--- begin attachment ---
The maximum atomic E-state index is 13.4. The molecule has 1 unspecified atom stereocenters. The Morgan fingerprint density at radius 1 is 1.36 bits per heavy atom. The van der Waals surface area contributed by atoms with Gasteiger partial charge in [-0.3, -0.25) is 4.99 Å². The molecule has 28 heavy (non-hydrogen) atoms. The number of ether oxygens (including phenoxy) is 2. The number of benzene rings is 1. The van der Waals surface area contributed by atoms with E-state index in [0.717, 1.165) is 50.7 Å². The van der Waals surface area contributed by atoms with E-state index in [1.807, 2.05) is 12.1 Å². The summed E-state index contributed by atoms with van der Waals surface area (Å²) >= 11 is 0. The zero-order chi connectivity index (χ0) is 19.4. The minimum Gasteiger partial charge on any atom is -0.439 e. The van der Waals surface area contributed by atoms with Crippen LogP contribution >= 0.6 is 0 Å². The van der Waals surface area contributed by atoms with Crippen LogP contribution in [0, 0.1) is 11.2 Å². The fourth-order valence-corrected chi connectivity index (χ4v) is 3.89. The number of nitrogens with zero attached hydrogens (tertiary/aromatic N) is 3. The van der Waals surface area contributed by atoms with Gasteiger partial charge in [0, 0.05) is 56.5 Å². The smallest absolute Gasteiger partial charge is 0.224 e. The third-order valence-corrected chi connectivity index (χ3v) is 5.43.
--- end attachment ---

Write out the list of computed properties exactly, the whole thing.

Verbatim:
The maximum atomic E-state index is 13.4. The molecule has 1 unspecified atom stereocenters. The Morgan fingerprint density at radius 1 is 1.36 bits per heavy atom. The van der Waals surface area contributed by atoms with Gasteiger partial charge in [-0.3, -0.25) is 4.99 Å². The molecule has 28 heavy (non-hydrogen) atoms. The number of ether oxygens (including phenoxy) is 2. The number of benzene rings is 1. The van der Waals surface area contributed by atoms with E-state index in [0.717, 1.165) is 50.7 Å². The van der Waals surface area contributed by atoms with E-state index in [1.807, 2.05) is 12.1 Å². The summed E-state index contributed by atoms with van der Waals surface area (Å²) >= 11 is 0. The zero-order chi connectivity index (χ0) is 19.4. The minimum Gasteiger partial charge on any atom is -0.439 e. The van der Waals surface area contributed by atoms with Crippen LogP contribution >= 0.6 is 0 Å². The van der Waals surface area contributed by atoms with Crippen LogP contribution in [0, 0.1) is 11.2 Å². The fourth-order valence-corrected chi connectivity index (χ4v) is 3.89. The number of nitrogens with zero attached hydrogens (tertiary/aromatic N) is 3. The van der Waals surface area contributed by atoms with Gasteiger partial charge in [0, 0.05) is 56.5 Å². The smallest absolute Gasteiger partial charge is 0.224 e. The third-order valence-corrected chi connectivity index (χ3v) is 5.43.